Life around Wyck’s farm hasn’t been quite the same since Hans Haines Horsfield went missing.
The male Russian tortoise has become a beloved fixture at the historic Germantown property since arriving last spring, befriending visiting school children as they learned about reptiles and, more broadly, the connections among all living things.
Early last week, though, Hans disappeared during a routine romp around the farm, one of his last before heading inside for the winter.
Hans, you see, is a desert tortoise and doesn’t care much for the cold.
“We searched hours and hours everyday for him,” said Christina Moresi, Wyck’s education program manager and Hans’ owner.
Only a bright yellow sunflower, taped to Hans’ olive-green shell to keep track of him the day he wandered off, turned up.
Moresi is devastated. Students will start coming back to the farm for lessons next week. She desperately hopes he’s back home by then.
“It’s just every day from now on, they’re going to ask, ‘where is he?’ And I’m going to have to tell the story,” said Moresi. “I just need him there for the kids.”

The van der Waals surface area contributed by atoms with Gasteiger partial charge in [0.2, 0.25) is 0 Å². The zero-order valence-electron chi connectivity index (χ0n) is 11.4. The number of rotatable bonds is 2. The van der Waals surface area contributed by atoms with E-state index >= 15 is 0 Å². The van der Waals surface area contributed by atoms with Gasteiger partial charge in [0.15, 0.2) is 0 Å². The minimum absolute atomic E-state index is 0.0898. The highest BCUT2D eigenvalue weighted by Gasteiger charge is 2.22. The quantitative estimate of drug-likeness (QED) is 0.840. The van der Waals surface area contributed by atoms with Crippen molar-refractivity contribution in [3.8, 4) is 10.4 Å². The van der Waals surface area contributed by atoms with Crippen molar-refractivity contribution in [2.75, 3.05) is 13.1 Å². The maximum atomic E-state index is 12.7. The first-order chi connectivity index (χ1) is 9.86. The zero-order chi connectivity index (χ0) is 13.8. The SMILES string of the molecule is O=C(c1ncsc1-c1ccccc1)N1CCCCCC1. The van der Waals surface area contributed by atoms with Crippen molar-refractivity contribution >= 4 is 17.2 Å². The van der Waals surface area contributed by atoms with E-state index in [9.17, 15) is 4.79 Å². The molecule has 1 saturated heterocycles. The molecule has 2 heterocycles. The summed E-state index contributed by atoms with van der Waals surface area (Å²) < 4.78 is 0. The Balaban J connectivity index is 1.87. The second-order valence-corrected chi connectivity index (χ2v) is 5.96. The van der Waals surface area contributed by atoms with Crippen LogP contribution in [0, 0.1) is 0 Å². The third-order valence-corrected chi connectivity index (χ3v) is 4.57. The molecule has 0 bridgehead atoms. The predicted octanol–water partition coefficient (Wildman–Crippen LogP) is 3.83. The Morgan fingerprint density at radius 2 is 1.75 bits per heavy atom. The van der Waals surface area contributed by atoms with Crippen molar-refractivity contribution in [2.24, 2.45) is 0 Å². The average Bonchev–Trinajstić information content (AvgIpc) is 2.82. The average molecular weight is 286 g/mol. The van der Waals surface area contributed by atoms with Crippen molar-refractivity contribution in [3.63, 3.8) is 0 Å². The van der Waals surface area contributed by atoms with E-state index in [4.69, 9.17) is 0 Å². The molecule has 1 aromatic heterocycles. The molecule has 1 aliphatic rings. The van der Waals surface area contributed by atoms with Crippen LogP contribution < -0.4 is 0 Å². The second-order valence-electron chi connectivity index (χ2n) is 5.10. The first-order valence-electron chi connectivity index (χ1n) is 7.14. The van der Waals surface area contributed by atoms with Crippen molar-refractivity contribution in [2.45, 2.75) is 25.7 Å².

Last Thursday, Moresi hung up flyers in hopes of bringing Hans back home. To date, she hasn’t gotten a call about his whereabouts.
Moresi also filed a police report with the 14th District on Monday afternoon. The incident has been classified as lost property, which means, right now, Hans’ disappearance is not being considered a crime.
“In the whole scheme of things, it would be tough to get someone’s attention on this, though I’m sure it’s very tough for her,” said Capt. John Fleming, who heads the Northwest Philadelphia District.
Moresi is still holding out hope. She envisioned Hans being a staple at Wyck, and of Germantown, for years to come. His unusual name sheds some light on that vision.
Hans is named after a trio of men. Two of them have neighborhood ties — strong ones.
Hans Millan is the earliest known owner of the 50-acre plot where Wyck’s farm and historic mansion sit along Germantown Avenue. He bought it in 1690.
Reuben Haines, a well-known philanthropist in Philadelphia, briefly lived at Wyck during his childhood.
Hans’ last name is tied to the Russian tortoise being named after the American naturalist Thomas Horsfield, who is believed to be the first person to describe the species.
“He’s just another piece that adds to the Wyck experience,” said Bob McKee, Wyk’s outreach coordinator. “You don’t always get to see a tortoise.”